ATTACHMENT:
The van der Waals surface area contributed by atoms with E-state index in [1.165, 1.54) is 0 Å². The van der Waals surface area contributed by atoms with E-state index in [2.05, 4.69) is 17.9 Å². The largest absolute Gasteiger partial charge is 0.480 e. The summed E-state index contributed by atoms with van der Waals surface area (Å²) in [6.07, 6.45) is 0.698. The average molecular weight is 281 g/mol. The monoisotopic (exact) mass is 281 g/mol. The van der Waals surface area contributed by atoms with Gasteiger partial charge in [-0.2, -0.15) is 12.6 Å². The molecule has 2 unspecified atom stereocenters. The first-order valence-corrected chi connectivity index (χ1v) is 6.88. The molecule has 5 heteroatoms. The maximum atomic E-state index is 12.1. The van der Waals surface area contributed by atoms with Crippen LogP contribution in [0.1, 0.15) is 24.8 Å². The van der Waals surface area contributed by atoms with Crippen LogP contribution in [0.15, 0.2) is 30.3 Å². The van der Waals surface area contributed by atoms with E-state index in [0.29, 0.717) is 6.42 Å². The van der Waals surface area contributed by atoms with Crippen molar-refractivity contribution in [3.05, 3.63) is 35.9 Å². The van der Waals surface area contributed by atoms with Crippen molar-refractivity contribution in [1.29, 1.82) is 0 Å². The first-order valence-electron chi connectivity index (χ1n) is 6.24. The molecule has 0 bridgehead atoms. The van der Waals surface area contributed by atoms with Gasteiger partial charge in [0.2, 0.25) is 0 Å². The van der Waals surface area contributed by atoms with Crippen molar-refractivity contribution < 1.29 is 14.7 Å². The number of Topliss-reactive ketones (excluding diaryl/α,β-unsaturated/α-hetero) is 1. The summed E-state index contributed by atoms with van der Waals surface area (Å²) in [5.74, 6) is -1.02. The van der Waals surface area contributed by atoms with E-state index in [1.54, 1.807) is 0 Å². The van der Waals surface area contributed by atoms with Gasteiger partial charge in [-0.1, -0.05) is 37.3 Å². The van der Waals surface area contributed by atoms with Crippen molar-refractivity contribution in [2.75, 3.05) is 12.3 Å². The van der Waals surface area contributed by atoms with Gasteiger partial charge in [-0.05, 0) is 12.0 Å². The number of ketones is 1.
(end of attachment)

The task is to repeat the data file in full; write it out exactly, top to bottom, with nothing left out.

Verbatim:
The van der Waals surface area contributed by atoms with E-state index in [1.165, 1.54) is 0 Å². The van der Waals surface area contributed by atoms with E-state index in [2.05, 4.69) is 17.9 Å². The largest absolute Gasteiger partial charge is 0.480 e. The summed E-state index contributed by atoms with van der Waals surface area (Å²) in [6.07, 6.45) is 0.698. The average molecular weight is 281 g/mol. The monoisotopic (exact) mass is 281 g/mol. The van der Waals surface area contributed by atoms with Gasteiger partial charge in [-0.2, -0.15) is 12.6 Å². The molecule has 2 unspecified atom stereocenters. The first-order valence-corrected chi connectivity index (χ1v) is 6.88. The molecule has 5 heteroatoms. The maximum atomic E-state index is 12.1. The van der Waals surface area contributed by atoms with Crippen LogP contribution in [0.1, 0.15) is 24.8 Å². The van der Waals surface area contributed by atoms with Crippen LogP contribution in [0.15, 0.2) is 30.3 Å². The van der Waals surface area contributed by atoms with E-state index in [0.29, 0.717) is 6.42 Å². The van der Waals surface area contributed by atoms with Crippen molar-refractivity contribution in [3.05, 3.63) is 35.9 Å². The van der Waals surface area contributed by atoms with Crippen molar-refractivity contribution in [1.29, 1.82) is 0 Å². The first-order valence-electron chi connectivity index (χ1n) is 6.24. The molecule has 0 bridgehead atoms. The van der Waals surface area contributed by atoms with Gasteiger partial charge in [0.2, 0.25) is 0 Å². The van der Waals surface area contributed by atoms with Crippen molar-refractivity contribution < 1.29 is 14.7 Å². The number of Topliss-reactive ketones (excluding diaryl/α,β-unsaturated/α-hetero) is 1. The summed E-state index contributed by atoms with van der Waals surface area (Å²) in [5.74, 6) is -1.02. The van der Waals surface area contributed by atoms with E-state index in [1.54, 1.807) is 0 Å². The van der Waals surface area contributed by atoms with Gasteiger partial charge in [-0.1, -0.05) is 37.3 Å². The van der Waals surface area contributed by atoms with Crippen molar-refractivity contribution in [2.75, 3.05) is 12.3 Å². The van der Waals surface area contributed by atoms with Gasteiger partial charge in [-0.05, 0) is 12.0 Å². The number of ketones is 1.